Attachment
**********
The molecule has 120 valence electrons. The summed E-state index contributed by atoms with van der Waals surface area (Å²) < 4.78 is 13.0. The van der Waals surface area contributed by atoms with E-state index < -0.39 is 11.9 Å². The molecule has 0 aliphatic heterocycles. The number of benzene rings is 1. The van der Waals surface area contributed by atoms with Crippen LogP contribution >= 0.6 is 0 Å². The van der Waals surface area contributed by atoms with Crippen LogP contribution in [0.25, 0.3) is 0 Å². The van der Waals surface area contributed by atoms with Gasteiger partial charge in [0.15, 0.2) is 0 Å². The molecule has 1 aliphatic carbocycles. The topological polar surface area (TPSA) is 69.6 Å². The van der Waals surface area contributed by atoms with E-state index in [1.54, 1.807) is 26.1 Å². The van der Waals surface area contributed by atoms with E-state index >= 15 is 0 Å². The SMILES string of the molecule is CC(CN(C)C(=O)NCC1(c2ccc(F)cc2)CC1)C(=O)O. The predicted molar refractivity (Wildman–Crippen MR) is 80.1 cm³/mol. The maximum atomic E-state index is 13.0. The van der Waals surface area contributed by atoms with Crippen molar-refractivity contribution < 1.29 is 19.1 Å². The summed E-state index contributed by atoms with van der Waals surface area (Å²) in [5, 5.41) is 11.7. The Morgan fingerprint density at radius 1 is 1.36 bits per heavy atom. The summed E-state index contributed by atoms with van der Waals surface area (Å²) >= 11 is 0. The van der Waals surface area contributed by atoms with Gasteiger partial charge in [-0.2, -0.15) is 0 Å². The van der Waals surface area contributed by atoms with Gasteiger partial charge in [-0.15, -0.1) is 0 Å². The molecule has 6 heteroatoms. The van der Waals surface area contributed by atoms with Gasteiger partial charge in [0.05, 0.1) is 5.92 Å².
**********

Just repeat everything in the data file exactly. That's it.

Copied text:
The molecule has 120 valence electrons. The summed E-state index contributed by atoms with van der Waals surface area (Å²) < 4.78 is 13.0. The van der Waals surface area contributed by atoms with E-state index < -0.39 is 11.9 Å². The molecule has 0 aliphatic heterocycles. The number of benzene rings is 1. The van der Waals surface area contributed by atoms with Crippen LogP contribution >= 0.6 is 0 Å². The van der Waals surface area contributed by atoms with Crippen LogP contribution in [0.25, 0.3) is 0 Å². The van der Waals surface area contributed by atoms with Gasteiger partial charge in [0.15, 0.2) is 0 Å². The molecule has 1 aliphatic carbocycles. The topological polar surface area (TPSA) is 69.6 Å². The van der Waals surface area contributed by atoms with E-state index in [1.54, 1.807) is 26.1 Å². The van der Waals surface area contributed by atoms with E-state index >= 15 is 0 Å². The SMILES string of the molecule is CC(CN(C)C(=O)NCC1(c2ccc(F)cc2)CC1)C(=O)O. The predicted molar refractivity (Wildman–Crippen MR) is 80.1 cm³/mol. The maximum atomic E-state index is 13.0. The van der Waals surface area contributed by atoms with Crippen molar-refractivity contribution < 1.29 is 19.1 Å². The summed E-state index contributed by atoms with van der Waals surface area (Å²) in [5, 5.41) is 11.7. The Morgan fingerprint density at radius 1 is 1.36 bits per heavy atom. The summed E-state index contributed by atoms with van der Waals surface area (Å²) >= 11 is 0. The van der Waals surface area contributed by atoms with Gasteiger partial charge in [-0.2, -0.15) is 0 Å². The van der Waals surface area contributed by atoms with Gasteiger partial charge in [-0.15, -0.1) is 0 Å². The molecule has 6 heteroatoms. The van der Waals surface area contributed by atoms with Gasteiger partial charge in [0.05, 0.1) is 5.92 Å².